Begin­ning Jan­u­ary 23, 2013 and run­ning through Feb­ru­ary 2, 2014, The Frick Col­lec­tion in New York will exhibit a col­lec­tion of eleven clocks and four­teen watches from the bequest of Winthrop Kel­logg Edey together with five clocks lent by col­lec­tor, Horace Wood Brock. Enti­tled Pre­ci­sion and Splen­dor: Clocks and Watches at The Frick Col­lec­tion, the show exam­ines the beauty, art, and craft of watch­mak­ing, from the early six­teenth to nine­teenth cen­turies. Telling time prior to the mid-fifteenth cen­tury wasn’t easy. First there were sun­di­als, which required a fairly cloud­less day and a broad expanse of unin­ter­rupted turf. For cloudy days, there was the water clock or clep­sy­dra (Greek mean­ing “to steal water”). They were used to mea­sure the time spent dur­ing a vari­ety of activ­i­ties, includ­ing, dur­ing the 4th cen­tury BCE, use as a stop-watch for impos­ing a time limit on clients’ vis­its in Athen­ian broth­els. Per­haps Leonard da Vinci had the best insight into mankind’s moti­va­tion when he said, “Water is the dri­ving force of all nature.” Ulti­mately, nei­ther the sun nor the run­ning of water proved to be accu­rate keep­ers of time. The min­utes, as we know them now, still ticked away, with a few more or less slip­ping by unac­counted for.

Pierre de Fobis (1506–1575), Gilt-Brass Table Clock, c. 1530, H.: 5 inches, The Frick Col­lec­tion, New York, Bequest of Winthrop Kel­logg Edey; photo: Michael Bodycomb

Clock with Study and Phi­los­o­phy, move­ment by Renacle-Nicolas Sotiau (1749?1791), fig­ures after Simon-Louis Boizot (1743–1809), c. 1785?90, pati­nated and gilt bronze, mar­ble, enam­eled metal, and glass, H.: 22 inches, Horace Wood Brock Collection

It was the ancient Egyp­tians who divided the solar year into 360 days and nights. Greeks and Romans adopted the num­ber twelve to divide up peri­ods of day­light, depend­ing of course, on the sea­son and the amount of light each day enjoyed. An urban­ized Europe demanded a more reli­able way to tell time. No one knows who first invented the mechan­i­cal clock, how­ever by the mid-fifteen cen­tury a mech­a­nism, known as an escape­ment, was devel­oped. Once the use of springs were employed in an escape­ment, time keep­ing became some­what more accu­rate, and more acces­si­ble to those who could afford to own a clock or a watch.

The show illus­trates exam­ples of clocks from as early as the six­teenth cen­tury, such as a gor­geous fusee gilt-brass table clock made by Pierre de Fobis about 1530, a rare, sur­viv­ing work of this famous French clock maker. The absolutely stun­ning pen­dant watch shown above was made in Switzer­land around 1685; the move­ment was cre­ated by Henry Arlaud and the enamel case by Pierre Huaud II. The case with its vivid col­oration and painterly com­po­si­tion was inspired by The Toi­let of Venus by French artist Simon Vouet. Accord­ing to the The Frick Col­lec­tion, there is doubt that Huaud ever actu­ally saw the paint­ing him­self, but instead copied an engrav­ing cre­ated by Vouet’s son-in-law Michel Dorigny in 1651.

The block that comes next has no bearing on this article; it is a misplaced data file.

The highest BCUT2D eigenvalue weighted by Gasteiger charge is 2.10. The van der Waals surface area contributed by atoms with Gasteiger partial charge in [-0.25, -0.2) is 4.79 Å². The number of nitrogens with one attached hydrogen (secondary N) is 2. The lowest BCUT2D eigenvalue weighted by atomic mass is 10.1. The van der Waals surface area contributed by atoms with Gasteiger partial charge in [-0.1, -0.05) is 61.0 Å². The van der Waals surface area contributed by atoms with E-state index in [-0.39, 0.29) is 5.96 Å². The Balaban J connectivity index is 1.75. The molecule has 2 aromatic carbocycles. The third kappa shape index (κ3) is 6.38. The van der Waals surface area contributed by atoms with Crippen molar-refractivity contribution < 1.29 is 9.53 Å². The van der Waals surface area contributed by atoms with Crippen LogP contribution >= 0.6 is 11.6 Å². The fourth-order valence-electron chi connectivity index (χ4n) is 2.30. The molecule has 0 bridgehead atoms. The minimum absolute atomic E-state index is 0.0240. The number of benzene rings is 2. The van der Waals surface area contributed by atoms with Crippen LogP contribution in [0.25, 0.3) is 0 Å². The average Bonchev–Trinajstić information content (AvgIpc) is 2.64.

Abraham-Louis Breguet (1747–1823) and Antoine-Louis Breguet (1776–1858), Gold and Silver Double-Dial Desk Watch Showing Decimal and Traditional Time, c. 1795–1807, D.: 2 7/8 inches, The Frick Collection, Bequest of Winthrop Kellogg Edey; photo: Michael Bodycomb

Abraham-Louis Breguet (1747–1823) and Antoine-Louis Breguet (1776–1858), Gold and Sil­ver Double-Dial Desk Watch Show­ing Dec­i­mal and Tra­di­tional Time, c. 1795–1807, D.: 2 7/8 inches, The Frick Col­lec­tion, Bequest of Winthrop Kel­logg Edey; photo: Michael Bodycomb

The show includes sev­eral impor­tant eigh­teenth and nineteenth-century clocks and watches by the renowned Abraham-Louis Bre­quet and his son, Antoine-Louis Breguet. Most notable among the elder Brequet’s patrons were Louis XVI and Napoleon. The Frick Col­lec­tion is remark­able place to visit as it is inter­na­tion­ally rec­og­nized as a pre­mier museum and research cen­ter. The Frick is home to dis­tin­guished Old Mas­ter paint­ings and out­stand­ing exam­ples of Euro­pean sculp­ture and dec­o­ra­tive arts.The col­lec­tion was assem­bled by the Pitts­burgh indus­tri­al­ist Henry Clay Frick (1849–1919) and is housed in his for­mer res­i­dence on Fifth Avenue, which is one of New York City’s few remain­ing Gilded Age man­sions. Walk­ing through it’s ele­gant halls, vis­i­tors can expe­ri­ence mas­ter­pieces by artists such as Bellini, Rem­brandt, Ver­meer, Gains­bor­ough, Goya, and Whistler. The museum opened in 1935 and has con­tin­ued to acquire works of art since Mr. Frick’s death.

« Previous - Next »